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Medial patellar luxation, or MPL, is a common orthopedic abnormality found in dogs, particularly small breeds. If your veterinarian has made a diagnosis of a medial patellar luxation and discussed the potential need for surgery to correct this, we are here to help.
What is medial patellar luxation?
Simply put, an MPL is a knee cap (patella) that slips out of place (luxates) towards the inside (medial side) of your dog's leg. Many dogs have luxating patellas that do not cause any significant problems or pain; however, if your pet is limping due to this condition or your veterinarian has discussed surgery with you, surgical correction is likely to increase your pet’s quality of life by reducing pain, as well as decreasing the risk for more serious problems down the road.
What causes the patella to luxate?
There are many reasons a patella will luxate or slip out of place. It is also possible that there may be more than one cause. The most common reason the patella luxates is that the femoral groove in which it is supposed to sit is too shallow. Other causes of patellar luxation include abnormal shape of the femur and tibia (the bones that make up the knee), as well as overly tight or loose soft tissue structures around the knee joint.
How is MPL diagnosed?
Diagnosing a luxating patella is typically done by performing an orthopedic exam. However, as stated before, determining the exact cause is more challenging. Advanced imaging such as computed tomography (aka a CT Scan) will provide the most detail regarding the underlying structures involved in contributing to an MPL. Due to the cost of putting a dog under anesthesia and performing a CT scan, this is often cost prohibitive for many pet owners. If a CT is not a practical option for you, careful examination and correctly positioned radiographs can often indicate which underlying issues are the most likely cause. The exact diagnosis and surgical plan for correction would then be made while performing the surgery and evaluating the structures with the surgeon's hands and eyes.
After my pet is diagnosed with MPL, what are the next steps?
If your pet has been diagnosed with a luxating patella, the first step is to determine whether your pet's MPL can be best addressed at Helping Hands. We will carefully review your pet’s medical chart and history to determine if there is a high probability we can help. In some cases caused by certain factors, your best option will be to consult with a board certified orthopedic specialist.
If our doctors determine that your pet is likely a good candidate for surgery at Helping Hands, the next step is to bring your pet in for an orthopedic evaluation. During this evaluation we will perform a physical and orthopedic exam, perform and evaluate preanesthetic blood work, and take x-rays in specific positions to obtain the best possible images for the surgeon. In order to obtain these images your pet will need to be safely sedated and monitored. After careful evaluation of your pet, their blood work, and their x-rays, our doctors will discuss the best surgical plan for your pet.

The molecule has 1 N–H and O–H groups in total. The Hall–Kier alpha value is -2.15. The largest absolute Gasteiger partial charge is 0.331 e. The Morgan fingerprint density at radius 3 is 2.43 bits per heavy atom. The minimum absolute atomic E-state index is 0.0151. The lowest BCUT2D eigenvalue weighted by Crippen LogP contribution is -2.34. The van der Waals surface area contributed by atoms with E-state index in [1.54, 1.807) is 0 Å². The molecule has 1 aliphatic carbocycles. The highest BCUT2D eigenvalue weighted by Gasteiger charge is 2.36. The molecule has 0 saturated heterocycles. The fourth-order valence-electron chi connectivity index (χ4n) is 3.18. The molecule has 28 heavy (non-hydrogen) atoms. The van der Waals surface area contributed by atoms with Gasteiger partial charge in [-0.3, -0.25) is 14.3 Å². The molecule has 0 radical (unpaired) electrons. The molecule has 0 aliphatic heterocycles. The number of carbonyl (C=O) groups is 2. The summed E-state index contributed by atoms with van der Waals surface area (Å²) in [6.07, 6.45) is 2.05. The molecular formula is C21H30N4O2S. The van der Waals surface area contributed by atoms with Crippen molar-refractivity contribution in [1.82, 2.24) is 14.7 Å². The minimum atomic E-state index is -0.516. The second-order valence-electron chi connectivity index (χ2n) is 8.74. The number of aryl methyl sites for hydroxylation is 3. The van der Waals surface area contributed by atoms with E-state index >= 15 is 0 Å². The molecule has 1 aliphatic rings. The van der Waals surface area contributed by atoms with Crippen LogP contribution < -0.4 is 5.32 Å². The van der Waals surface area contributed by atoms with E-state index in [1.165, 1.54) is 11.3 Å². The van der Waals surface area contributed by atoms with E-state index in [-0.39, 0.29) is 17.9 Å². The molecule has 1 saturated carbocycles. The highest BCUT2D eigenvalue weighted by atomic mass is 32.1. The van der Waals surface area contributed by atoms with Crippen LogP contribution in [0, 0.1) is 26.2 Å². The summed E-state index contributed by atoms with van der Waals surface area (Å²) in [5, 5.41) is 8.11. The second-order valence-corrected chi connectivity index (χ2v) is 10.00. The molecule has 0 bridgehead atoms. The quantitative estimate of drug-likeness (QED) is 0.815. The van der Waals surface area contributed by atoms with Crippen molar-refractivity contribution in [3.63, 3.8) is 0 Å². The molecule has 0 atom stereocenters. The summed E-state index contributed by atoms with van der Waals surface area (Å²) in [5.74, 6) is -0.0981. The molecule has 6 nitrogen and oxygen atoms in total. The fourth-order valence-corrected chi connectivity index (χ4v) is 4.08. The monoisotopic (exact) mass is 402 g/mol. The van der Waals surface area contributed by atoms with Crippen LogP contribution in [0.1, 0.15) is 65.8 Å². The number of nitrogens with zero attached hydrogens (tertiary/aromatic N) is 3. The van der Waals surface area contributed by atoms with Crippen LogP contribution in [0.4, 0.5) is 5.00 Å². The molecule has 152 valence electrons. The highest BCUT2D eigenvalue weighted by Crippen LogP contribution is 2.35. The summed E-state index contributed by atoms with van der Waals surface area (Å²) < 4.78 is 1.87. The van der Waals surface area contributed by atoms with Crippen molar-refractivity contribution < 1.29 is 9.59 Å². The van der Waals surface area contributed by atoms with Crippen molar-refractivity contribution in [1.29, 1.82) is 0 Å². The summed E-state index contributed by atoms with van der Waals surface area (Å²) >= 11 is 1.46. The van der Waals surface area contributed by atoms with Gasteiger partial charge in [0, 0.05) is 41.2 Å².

What exactly does MPL surgery entail?
The most commonly performed surgery to correct a luxating patella is called a Trochleoplasty. There are several techniques used to perform this surgery, all of which are designed to deepen the groove within the femur in which the patella should sit. By making a deeper groove, the patella will be much less likely to slip out of place. It is not uncommon to find that the soft tissue structures surrounding the knee are overly tight or loose, in which case we will also attempt to correct this at the time of surgery.
In some cases, deepening the groove in the femur may not be enough to keep the patella in place. Some dogs may have abnormal conformations of the bone where the ligament of the patella attaches at the bottom of the knee, causing it to pull the patella out of place. This attachment point is called the tibial crest and may need to be moved over to the center of the knee. If this is determined to be contributing to your dog's MPL, the surgeon may perform a Tibial Crest Transposition. This involves making an incision into the tibia near the tibial crest and re-attaching it with orthopedic wires to its new location. The need for this procedure can only be determined once the surgery has begun.
What kind of care does my pet need after MPL surgery?
Most dogs who have MPL surgery do very well. Minor complications after surgery may include swelling, mild pain, or bruising. Major complications are uncommon but include infection of the bone or rejection of any implants used.
In order to reduce the risk of complications, careful compliance to our post operative care instructions will be necessary. We will go over these instructions in greater detail at the time of surgery, but typically your pet will need to be strictly rested in a crate for 2 weeks following surgery, and then very gradually allowed to have longer or more frequent walks over the next 2-3 months. We highly recommend pursuing follow up care with a veterinary physical therapist and will be happy to find one near you.